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FA Thresholds and Rules Overview

You use Pulse Advisors Frontline Advisor rules and thresholds to manage the performance levels in your enterprise. It is important to keep rules and thresholds focused on specific goals and aimed at highlighting significant situations. Too many configured rules or thresholds can be difficult to manage and can create too much information – in the form of alerts – to monitor on the dashboard. Ideally, the number of alerts should be low: one or two for each agent each day would lead to very effective coaching. For example, use rules to monitor only one or two types of situations a week. The rules can be changed to tighten the triggering numbers in a future week (to “raise the bar”).

At the top-level nodes of the hierarchy, the threshold or rule can be enabled or disabled. By default the top-level thresholds and rules are disabled. If a threshold or rule is disabled at a group level, then it is disabled for all agents of that group. The nodes underneath inherit from the closest enabled ancestor – that is, a node on the same branch, but closer to the root, or top-level, node.

If a threshold or rule is disabled at an agent level, then it is disabled for only that agent. Since there are no nodes under an agent, it affects only that agent. If a threshold or rule is overridden at an agent level, then its state applies only for that agent.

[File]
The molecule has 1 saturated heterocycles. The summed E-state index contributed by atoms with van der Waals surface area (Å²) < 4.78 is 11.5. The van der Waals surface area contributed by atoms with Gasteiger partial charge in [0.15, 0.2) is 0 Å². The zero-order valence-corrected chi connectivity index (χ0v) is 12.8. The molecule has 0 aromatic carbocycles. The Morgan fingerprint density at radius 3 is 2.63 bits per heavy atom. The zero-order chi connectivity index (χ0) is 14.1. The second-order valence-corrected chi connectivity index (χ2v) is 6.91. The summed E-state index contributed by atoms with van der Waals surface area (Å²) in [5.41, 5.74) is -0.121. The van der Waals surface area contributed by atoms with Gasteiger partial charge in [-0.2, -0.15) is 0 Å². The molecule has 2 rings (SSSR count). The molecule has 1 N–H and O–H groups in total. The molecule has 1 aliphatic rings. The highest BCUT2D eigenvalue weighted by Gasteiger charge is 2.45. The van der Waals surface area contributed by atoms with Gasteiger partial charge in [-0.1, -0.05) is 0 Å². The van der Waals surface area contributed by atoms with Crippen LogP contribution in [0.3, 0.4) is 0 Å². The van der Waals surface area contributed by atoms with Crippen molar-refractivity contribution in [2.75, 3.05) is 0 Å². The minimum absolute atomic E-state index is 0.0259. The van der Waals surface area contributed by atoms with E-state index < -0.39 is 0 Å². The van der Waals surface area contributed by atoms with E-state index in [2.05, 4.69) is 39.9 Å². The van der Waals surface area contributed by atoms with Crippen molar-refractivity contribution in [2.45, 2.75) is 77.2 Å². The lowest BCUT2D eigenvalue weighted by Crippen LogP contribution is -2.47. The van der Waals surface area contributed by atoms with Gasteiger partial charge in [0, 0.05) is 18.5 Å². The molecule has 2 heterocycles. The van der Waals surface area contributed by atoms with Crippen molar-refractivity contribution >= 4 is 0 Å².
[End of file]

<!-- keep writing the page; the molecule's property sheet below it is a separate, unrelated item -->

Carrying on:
The state of a threshold or rule may be overridden at any level of the hierarchy. For example, if a threshold is enabled at the agent group level, then all agents in that group for which there are no overrides will have that threshold enabled.

With the implementation of role-based access control, managers can only enable, disable, and override thresholds and rules to which they have been granted specific Change access in the Genesys Configuration Server by administrators.

The following sections describe helpful general features of Pulse Advisors and FA administration that help you when navigating throughout the Advisors interface and the FA administration page:

The following sections describe how to work with thresholds and rules:

Persistent Settings

When logging in to or out of any machine, or switching between modules in the Pulse Advisors interface, the Advisors interface retains the following settings:

  • Monitoring hierarchy expansions
  • Selected level in the monitoring hierarchy
  • Last selected module
    For example, if you were viewing the FA dashboard when you logged out, the FA dashboard displays when you next log in to the Advisors browser.


ToolTips can help you by providing definitions for metrics, explanations of buttons and icons, and describing impacts of your actions (for example, if you override a threshold value). To display a ToolTip for an action, move your mouse cursor over the icon or button. To see which values on the Threshold and Rules tabs are inherited or overridden, and where those values come from, place your mouse cursor over the values. This helps when navigating through the monitoring hierarchy and viewing or modifying values.

When you move your mouse cursor over a threshold or rule value, a tooltip displays one of the following types:

  • Types 1 and 2—The value uses the global default because it does not inherit from any override.
  • Type 3—The value is inherited from a node other than the root node (threshold or rule). Two pieces of information display: